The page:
"Ole Az can start spinnin' out another'n now. It's the beatenist thing. Most preachers has about a half a dozen sermons, an' that's all they needs. Ole Az, he jest starts talkin' . . . . Sermons jest rolls out of Ole Az like mule turds rolls down a steep hill."
Like Az with his sermons, Mr. Tucker gets one story after another rolling down a slippery slope. The reader is in for a wild but enjoyable ride.
The publishers not only reveal my name, but even my 'horsepower' (as Mr. Tucker calls my PhD), though I'm not sure that these will actually help sell any books. What will sell them is Mr. Tucker's own excellent writing, of which you can be reminded -- or first become aware -- by reading the selection below from the story "Rolland Burdick," which features the characters Sheriff "Bulldog" Martin, Doctor "Doc" Clift, and Johnny "Frog" Robbins and which also supplied the above quote concerning "Ole Az," a 'scoundrelous' Ozark preacher in the great state of Arkansas:
"Damn!" exclaimed Bulldog. "There is ole cussin' Rolland Burdick, at church. I saw his team tied in front of the courthouse last night."

"That's right," said Frog. "He took a load of ties off yesterday. You don't suppose he got religion over in Hardy? That don't hardly seem possible. Quiten' cussin' will spile his personality. He won't be his self no more. I reserves my opinion. Us give this a little time. They is somethin’ unnatural about it."

"He pays his debts. Not in money if he can 'void it, in whiskey, an' he makes the best homemade I've ever found. I hope he don't ketch too bad a case. Whiskey makin' is an art. Not many of 'em ever learn how to do it right," observed B.D.

"Rolland might quit for a little while if he takes up with them Campbellites," said Frog. "Mor'n half them fellers keeps a gallon in the barn. No, they'll need ole cussin' Rolland jest as bad atter they take him to the pond. Hit'll be alright."

"Jest fer a while, 'splain that?" said B.D.

"Hit takes a while fer a Campbellite to do his 'prentiseship. At first he would be jest a learner without none of the rights an' privileges that goes with the position. At first his job is to be peaceful and quiet, observin' and learnin' how it's done an if he don't let his mind wander too bad he won't have to go home nekkid more'n a couple or three times 'fore he gits aholt of it an' then he can start bein' a good Campbellite like all the others 'cept the real old ones or the ones that's sick and skeered."

"Well now," said the doctor, "it seems like you have given this a good deal of thought, more than I have to be sure. You lost me there somewhere about the going home naked part."

"First a new Campbellite has to learn how to forgive the Campbellite way. The way they sees things is that anything's fair. Cheatin' on Sunday afternoon is risky, the riskiest part of the whole week to swap a feller out of ever thing, includin' even his last pair of overalls. Sinnin' on a Sunday after church is the riskiest time they is. The safest time would be on a Sunday mornin' jest before Sunday school takes up. Pint is that ever Sunday they gets together and forgives each other. Whether a feller needs it or not he gits forgave. Timin' is important. Hit's a matter of exposure. When a Campbellite is tradin', the farther he is from Sunday the dangerouser it is. Late Saturday or early on a Sunday is best 'cause they ain't too much exposure 'fore he gits forgave again. You have to be a Campbellite to plumb understand it. That's the best I can do."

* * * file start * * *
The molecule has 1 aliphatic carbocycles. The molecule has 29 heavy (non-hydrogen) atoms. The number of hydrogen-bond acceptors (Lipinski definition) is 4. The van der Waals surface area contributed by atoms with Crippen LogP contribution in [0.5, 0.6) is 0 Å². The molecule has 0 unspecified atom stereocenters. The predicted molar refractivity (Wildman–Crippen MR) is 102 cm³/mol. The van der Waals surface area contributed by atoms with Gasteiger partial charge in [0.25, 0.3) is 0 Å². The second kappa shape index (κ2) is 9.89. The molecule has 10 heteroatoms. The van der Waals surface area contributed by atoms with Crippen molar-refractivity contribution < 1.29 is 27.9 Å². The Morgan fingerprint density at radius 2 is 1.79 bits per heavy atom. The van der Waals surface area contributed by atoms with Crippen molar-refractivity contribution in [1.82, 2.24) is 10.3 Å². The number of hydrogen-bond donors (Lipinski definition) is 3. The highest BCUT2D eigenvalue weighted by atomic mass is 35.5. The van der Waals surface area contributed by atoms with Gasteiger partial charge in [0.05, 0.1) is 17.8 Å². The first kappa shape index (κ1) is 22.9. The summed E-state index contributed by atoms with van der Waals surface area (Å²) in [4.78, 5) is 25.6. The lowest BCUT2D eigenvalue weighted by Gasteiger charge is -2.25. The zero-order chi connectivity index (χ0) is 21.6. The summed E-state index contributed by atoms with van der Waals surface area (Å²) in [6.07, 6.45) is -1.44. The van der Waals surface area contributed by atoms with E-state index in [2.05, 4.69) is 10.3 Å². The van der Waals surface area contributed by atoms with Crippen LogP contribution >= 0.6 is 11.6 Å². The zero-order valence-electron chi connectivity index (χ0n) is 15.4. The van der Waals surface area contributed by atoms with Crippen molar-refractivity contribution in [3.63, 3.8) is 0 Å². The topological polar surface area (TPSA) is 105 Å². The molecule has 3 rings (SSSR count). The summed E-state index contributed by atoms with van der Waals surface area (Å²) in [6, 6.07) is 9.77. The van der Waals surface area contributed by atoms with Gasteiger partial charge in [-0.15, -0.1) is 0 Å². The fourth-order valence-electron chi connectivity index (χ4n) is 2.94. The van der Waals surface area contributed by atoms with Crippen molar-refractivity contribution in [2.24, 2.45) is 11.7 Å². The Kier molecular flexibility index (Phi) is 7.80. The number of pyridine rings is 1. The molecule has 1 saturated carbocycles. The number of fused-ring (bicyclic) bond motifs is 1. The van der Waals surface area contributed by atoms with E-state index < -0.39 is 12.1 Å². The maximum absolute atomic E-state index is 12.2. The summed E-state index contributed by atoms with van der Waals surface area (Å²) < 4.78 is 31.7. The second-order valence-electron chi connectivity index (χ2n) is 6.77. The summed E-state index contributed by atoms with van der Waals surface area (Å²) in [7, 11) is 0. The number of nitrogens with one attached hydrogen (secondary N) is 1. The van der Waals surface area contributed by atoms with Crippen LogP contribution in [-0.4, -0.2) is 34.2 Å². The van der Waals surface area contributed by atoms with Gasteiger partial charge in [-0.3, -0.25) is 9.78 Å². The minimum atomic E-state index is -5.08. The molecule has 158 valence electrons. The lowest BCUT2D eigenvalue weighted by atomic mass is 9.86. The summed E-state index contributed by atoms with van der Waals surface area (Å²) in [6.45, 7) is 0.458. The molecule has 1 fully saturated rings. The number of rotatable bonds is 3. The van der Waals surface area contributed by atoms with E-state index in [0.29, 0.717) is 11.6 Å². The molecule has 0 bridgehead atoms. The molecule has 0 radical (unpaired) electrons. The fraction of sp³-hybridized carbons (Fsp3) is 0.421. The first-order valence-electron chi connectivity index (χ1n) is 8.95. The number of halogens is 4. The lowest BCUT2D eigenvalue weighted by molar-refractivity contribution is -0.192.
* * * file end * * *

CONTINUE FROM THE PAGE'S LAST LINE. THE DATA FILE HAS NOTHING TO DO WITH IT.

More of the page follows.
"And that's all there is to it Frog?"

"They is more but that is the big one. They sings hymns an' they have the pursue'nst preachers of any. Preachers talks about Jesus and hell an' heaven while the older more 'sperienced Campbellites sets an' plots out the week's business 'cause the forgivin' part is already done over with."

"Doctor Clift, Frog here ain't got much use for that perticuler brand of Christian. He might be a little harsh on 'em," joked B.D.

"No Sheriff, that ain't right. I done considered my own personal prejudices an 'lowed fer that. Doc, is them Campbellites good pay?"

"Frog, you know I can't talk about that."

"I rest'es my case," said Frog. Then he asked, "Have you fellers noticed how that little Baysinger gal has growed lately?"

"I noticed that you noticed an' I doubt the preacher will overlook it," said Bulldog. "An' most of the young fellers that's more in her age bracket. The doctor here, he don't never lust. He sees ever thing in a purely professional, clinical sense. Ain't that right Doc?"

"That's true as a general thing," said the doctor, "but I'm no eunuch. But Johnny, how does a man become so prejudiced? I know most of those folks. Your narrow minded assessment don't fit'em. If you're serious you are the most prejudiced guy I've ever known and then some, so tell me."

"Hit's the levity of it. The Campbellites is the one's havin' a meetin' right now. You ortn't to believe me when I'm jest jokin'."

"And you ortn't to use words like levity either, not here in Climax anyway. Folks will lose their confidence in you."

"Folks ain't here. Ain't nobody here but jest us. Us bein' the three most pusillanimous, oh pardon me, Doc, scoundrels in Climax. That's right though; I ort to be keerfuller. I'll tell you fellers sumthin' else. By the time this meetin' is over ole Preacher Bronson will have the dimensions of ever purty Campbellite woman in Climax set so solid in his mind that he could ride a wind broke mule all the way to Texas and pick out a new frock fer ever one of 'em. Ole Az got a eye fer the ladies. I don’t hold that agin' him much. I'm kind'er jealous, that's all. It seems to me like he is in the wrong trade fer a feller which is disposed like that."